Harvard SEAS scientists have created a new lightweight, multifunctional nanofiber material to protect its wearers from extreme temperatures and ballistic threats.
Developed in collaboration with the U.S. Army, the new material could be a boon to soldiers, astronauts, firefighters and other first responders.
Most American combat casualties are caused by explosions and not gunshot wounds as it is generally perceived.
The U.S. Army has thus been developing protective equipment that come with multiple layers of different materials. This however results in a bulky, heavy gear.
As pointed out by senior author and Harvard SEAS professor Kit Parker, the three primary tasks for soldiers on the battlefield are to move, shoot, and communicate.
If you limit one of those, you decrease survivability and you endanger mission success, says Parker.
“Our goal was to design a multifunctional material that could protect someone working in an extreme environment, such as an astronaut, firefighter or soldier, from the many different threats they face,” points out first author and postdoc Grant M. Gonzalez.
The scientists had to first explore the trade-off between mechanical protection and thermal insulation.
Materials such as metals and ceramics, have a highly ordered and aligned molecular structure. This allows them to withstand and distribute the energy of a direct blow.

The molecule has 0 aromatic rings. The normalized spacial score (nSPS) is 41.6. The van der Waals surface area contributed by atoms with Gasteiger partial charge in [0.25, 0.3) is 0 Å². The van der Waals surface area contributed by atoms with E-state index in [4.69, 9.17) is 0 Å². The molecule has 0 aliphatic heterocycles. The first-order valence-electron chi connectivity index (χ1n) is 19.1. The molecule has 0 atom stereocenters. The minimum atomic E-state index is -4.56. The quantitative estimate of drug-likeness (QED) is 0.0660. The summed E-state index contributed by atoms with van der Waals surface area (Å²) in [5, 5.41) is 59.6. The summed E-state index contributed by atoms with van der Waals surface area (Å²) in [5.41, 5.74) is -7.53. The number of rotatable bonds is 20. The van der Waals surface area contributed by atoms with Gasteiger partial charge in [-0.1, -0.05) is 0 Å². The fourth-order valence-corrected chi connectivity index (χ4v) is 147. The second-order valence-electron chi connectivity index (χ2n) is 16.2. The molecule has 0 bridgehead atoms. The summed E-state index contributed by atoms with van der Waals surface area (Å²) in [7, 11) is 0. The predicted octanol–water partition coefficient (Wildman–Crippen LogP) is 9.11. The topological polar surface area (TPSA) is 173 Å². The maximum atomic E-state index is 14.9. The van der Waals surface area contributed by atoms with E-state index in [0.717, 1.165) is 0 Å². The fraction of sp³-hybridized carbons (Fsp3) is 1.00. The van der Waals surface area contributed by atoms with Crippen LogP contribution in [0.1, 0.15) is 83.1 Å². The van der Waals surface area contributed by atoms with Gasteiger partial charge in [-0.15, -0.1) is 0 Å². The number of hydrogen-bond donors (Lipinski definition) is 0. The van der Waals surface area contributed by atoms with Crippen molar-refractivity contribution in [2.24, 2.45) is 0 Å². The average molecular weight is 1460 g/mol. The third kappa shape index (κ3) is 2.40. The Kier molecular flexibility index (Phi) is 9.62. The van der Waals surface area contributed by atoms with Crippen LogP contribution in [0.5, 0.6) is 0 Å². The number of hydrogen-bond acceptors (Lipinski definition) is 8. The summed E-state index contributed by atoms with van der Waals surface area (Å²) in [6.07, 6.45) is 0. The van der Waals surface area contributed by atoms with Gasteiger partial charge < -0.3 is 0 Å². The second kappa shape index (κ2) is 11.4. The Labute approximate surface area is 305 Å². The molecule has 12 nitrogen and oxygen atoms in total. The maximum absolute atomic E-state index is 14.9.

Insulating materials, on the other hand, have a much less ordered structure, which prevents the transmission of heat through the material.
Woven Kevlar, for example, has a highly aligned crystalline structure and is used in protective bulletproof vests.
Porous Kevlar aerogels, on the other hand, have been shown to have high thermal insulation.
“Our idea was to use this Kevlar polymer to combine the woven, ordered structure of fibers with the porosity of aerogels to make long, continuous fibers with porous spacing in between,” said Gonzalez.
“In this system, the long fibers could resist a mechanical impact while the pores would limit heat diffusion.”
The research team used immersion Rotary Jet-Spinning (iRJS), a technique developed by Parker’s Disease Biophysics Group, to manufacture the fibers.
In this technique, a liquid polymer solution is loaded into a reservoir and pushed out through a tiny opening by centrifugal force as the device spins.
When the polymer solution shoots out of the reservoir, it first passes through an area of open air, where the polymers elongate and the chains align.
Then the solution hits a liquid bath that removes the solvent and precipitates the polymers to form solid fibers.
Since the bath is also spinning – like water in a salad spinner – the nanofibers follow the stream of the vortex and wrap around a rotating collector at the base of the device.
By tuning the viscosity of the liquid polymer solution, the researchers were able to spin long, aligned nanofibers into porous sheets.
These sheets provide enough order to protect against projectiles but enough disorder to protect against heat.
Image and content: Grant Gonzalez/Harvard SEAS